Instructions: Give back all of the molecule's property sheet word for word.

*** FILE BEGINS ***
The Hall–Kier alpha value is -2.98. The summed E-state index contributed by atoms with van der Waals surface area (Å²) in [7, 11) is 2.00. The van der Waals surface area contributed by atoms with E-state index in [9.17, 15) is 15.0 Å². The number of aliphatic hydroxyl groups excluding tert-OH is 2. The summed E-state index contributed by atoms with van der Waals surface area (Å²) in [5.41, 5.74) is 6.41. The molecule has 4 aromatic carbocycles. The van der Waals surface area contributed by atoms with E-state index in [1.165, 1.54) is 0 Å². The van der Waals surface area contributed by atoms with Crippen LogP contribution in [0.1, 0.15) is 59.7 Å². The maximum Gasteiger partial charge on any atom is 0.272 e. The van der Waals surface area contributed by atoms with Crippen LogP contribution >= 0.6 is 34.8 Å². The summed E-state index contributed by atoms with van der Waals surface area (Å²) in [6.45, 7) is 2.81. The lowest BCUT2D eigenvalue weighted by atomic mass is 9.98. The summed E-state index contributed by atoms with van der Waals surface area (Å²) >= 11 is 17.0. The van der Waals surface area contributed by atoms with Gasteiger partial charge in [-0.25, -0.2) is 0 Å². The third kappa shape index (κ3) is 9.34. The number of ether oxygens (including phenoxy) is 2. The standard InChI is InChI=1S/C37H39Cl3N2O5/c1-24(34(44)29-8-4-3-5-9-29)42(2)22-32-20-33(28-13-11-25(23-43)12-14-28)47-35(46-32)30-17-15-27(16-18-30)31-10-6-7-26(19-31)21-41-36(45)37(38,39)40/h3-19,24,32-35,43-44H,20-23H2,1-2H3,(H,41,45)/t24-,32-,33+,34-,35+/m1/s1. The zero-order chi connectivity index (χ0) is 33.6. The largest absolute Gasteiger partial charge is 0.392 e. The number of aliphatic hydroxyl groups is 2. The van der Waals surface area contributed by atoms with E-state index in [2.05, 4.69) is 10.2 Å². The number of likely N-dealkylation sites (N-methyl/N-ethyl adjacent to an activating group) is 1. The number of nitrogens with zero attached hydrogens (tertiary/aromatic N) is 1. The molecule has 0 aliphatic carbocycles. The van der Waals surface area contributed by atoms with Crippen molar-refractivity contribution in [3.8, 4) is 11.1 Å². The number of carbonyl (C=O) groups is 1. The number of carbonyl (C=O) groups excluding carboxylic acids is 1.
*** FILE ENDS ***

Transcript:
The Hall–Kier alpha value is -2.98. The summed E-state index contributed by atoms with van der Waals surface area (Å²) in [7, 11) is 2.00. The van der Waals surface area contributed by atoms with E-state index in [9.17, 15) is 15.0 Å². The number of aliphatic hydroxyl groups excluding tert-OH is 2. The summed E-state index contributed by atoms with van der Waals surface area (Å²) in [5.41, 5.74) is 6.41. The molecule has 4 aromatic carbocycles. The van der Waals surface area contributed by atoms with E-state index in [1.165, 1.54) is 0 Å². The van der Waals surface area contributed by atoms with Crippen LogP contribution in [0.1, 0.15) is 59.7 Å². The maximum Gasteiger partial charge on any atom is 0.272 e. The van der Waals surface area contributed by atoms with Crippen LogP contribution >= 0.6 is 34.8 Å². The summed E-state index contributed by atoms with van der Waals surface area (Å²) in [6.45, 7) is 2.81. The lowest BCUT2D eigenvalue weighted by atomic mass is 9.98. The summed E-state index contributed by atoms with van der Waals surface area (Å²) >= 11 is 17.0. The van der Waals surface area contributed by atoms with Gasteiger partial charge in [-0.25, -0.2) is 0 Å². The third kappa shape index (κ3) is 9.34. The number of ether oxygens (including phenoxy) is 2. The standard InChI is InChI=1S/C37H39Cl3N2O5/c1-24(34(44)29-8-4-3-5-9-29)42(2)22-32-20-33(28-13-11-25(23-43)12-14-28)47-35(46-32)30-17-15-27(16-18-30)31-10-6-7-26(19-31)21-41-36(45)37(38,39)40/h3-19,24,32-35,43-44H,20-23H2,1-2H3,(H,41,45)/t24-,32-,33+,34-,35+/m1/s1. The zero-order chi connectivity index (χ0) is 33.6. The largest absolute Gasteiger partial charge is 0.392 e. The number of aliphatic hydroxyl groups is 2. The van der Waals surface area contributed by atoms with E-state index in [2.05, 4.69) is 10.2 Å². The number of likely N-dealkylation sites (N-methyl/N-ethyl adjacent to an activating group) is 1. The number of nitrogens with zero attached hydrogens (tertiary/aromatic N) is 1. The molecule has 0 aliphatic carbocycles. The van der Waals surface area contributed by atoms with Crippen molar-refractivity contribution in [3.8, 4) is 11.1 Å². The number of carbonyl (C=O) groups is 1. The number of carbonyl (C=O) groups excluding carboxylic acids is 1.